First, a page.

Effects of Waves, Tides, and Vegetation on the Distribution of Bed Shear Stress in the Great Bay Estuary, NH

Salme E. Cook
Ph.D. Candidate

Oceanography Graduate Program, Dept. of Earth Sciences
UNH College of Engineering and Physical Sciences

Monday, Oct. 7, 2019, 3:00pm
Chase 105
Abstract

The goals of this research are to expand our understanding and improve predictions of bed shear stress in estuarine environments using both observational datasets and numerical modeling. To accurately predict sediment transport, a good understanding of the bed shear stress that drives the sediment erosion, suspension and deposition is essential. Shear stress is a function of both the hydrodynamics in the system and the characteristics of the sediment that comprise the bed itself. The hydrodynamic forcing is determined by tides, waves, meteorological effects, rivers, or some combination that can change on time scales of a few minutes to a few days. The sediment characteristics are site specific, and often vary spatially within a given estuary. The size, shape, material type, organic content, and time in a given location can determine whether the sediment will move, and what mode of transportation is probable (i.e. bed load or suspended load). The temporal and spatial variability of these factors make it difficult to collect comprehensive observational datasets, and often only represent a small portion of the overall processes of interest. Numerical models become useful tools to predict how the interactions of different hydrodynamic conditions and sediment characteristics can change the bed shear stress on a variety of scales. Consequently, these models require parameterizing sub-grid scale processes, and suppressing noise associated with numerical discretization. A useful model then becomes a balance between capturing the processes of interest within a particular grid scale and the available computational resources. The purpose of this research is to use the observational datasets from both the hydrodynamics and sediment and bed characteristics of a particular estuary, and 1) verify the hydrodynamic model, and 2) use that model to characterize and predict the spatial and temporal variability of bed shear stress and sediment transport under different hydrodynamic conditions (tides, waves, meteorological forcing, etc.) and in the presence/absence of vegetation (eelgrass). Ultimately this knowledge will useful for more accurate estimates of sediment transport and nutrient fluxes under varying hydrodynamic conditions in the Great Bay estuary, New Hampshire (and inform similar estuarine mudflat environments), which has been previously difficult.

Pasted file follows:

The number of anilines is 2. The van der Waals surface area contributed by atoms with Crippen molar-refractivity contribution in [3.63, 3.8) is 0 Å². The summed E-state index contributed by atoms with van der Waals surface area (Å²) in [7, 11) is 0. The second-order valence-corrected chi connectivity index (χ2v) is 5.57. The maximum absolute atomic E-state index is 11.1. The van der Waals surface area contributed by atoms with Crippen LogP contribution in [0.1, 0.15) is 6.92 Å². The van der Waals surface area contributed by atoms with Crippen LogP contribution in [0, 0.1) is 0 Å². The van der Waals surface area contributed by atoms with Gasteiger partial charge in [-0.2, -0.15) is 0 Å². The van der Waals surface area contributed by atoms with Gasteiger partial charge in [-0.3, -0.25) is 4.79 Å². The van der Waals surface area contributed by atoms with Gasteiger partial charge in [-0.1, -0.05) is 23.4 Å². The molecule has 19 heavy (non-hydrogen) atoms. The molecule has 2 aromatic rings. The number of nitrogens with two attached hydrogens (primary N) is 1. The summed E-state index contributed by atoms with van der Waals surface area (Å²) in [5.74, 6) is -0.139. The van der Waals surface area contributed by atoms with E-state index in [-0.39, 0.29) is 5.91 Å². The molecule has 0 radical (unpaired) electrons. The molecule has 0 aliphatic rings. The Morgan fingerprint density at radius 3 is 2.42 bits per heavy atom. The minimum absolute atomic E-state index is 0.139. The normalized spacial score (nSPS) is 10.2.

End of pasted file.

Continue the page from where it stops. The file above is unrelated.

Bio

Salme Cook is originally from Fairfax, VA, daughter of a naval submarine commander and IT manager. She completed a B.E. in Environmental Engineering and M.E. in Ocean Engineering at Stevens Institute of Technology in Hoboken, NJ. In that time, she worked part-time for the Army Corps of Engineers in their Construction Division, assisting on dredging projects in New York harbor and building construction in Alexandria VA. During her master’s, she was introduced to the exciting world of coastal oceanography and estuarine modeling with her master’s advisor Alan Blumberg. Before deciding on whether or not to pursue a doctorate, she worked for a NJ environmental and geotechnical consulting firm sampling and delineating contaminated sites across New Jersey. Following Superstorm Sandy, she was motivated to return to academia to continue her studies on coastal oceanography, and working to incorporate both observational datasets with numerical models. Tom Lippmann’s lab and collaborators at UNH provided the observational equipment, boats, and know-how to successfully combine the worlds of collecting observational data, with running numerical models to better understand shallow coastal environments like the Great Bay and Hampton-Seabrook estuary in New Hampshire. Salme will go on to work as a Research Oceanographer with the USGS in Woods Hole, MA along with her partner Mike Hitchcock and dog Nanook at the beginning of 2020.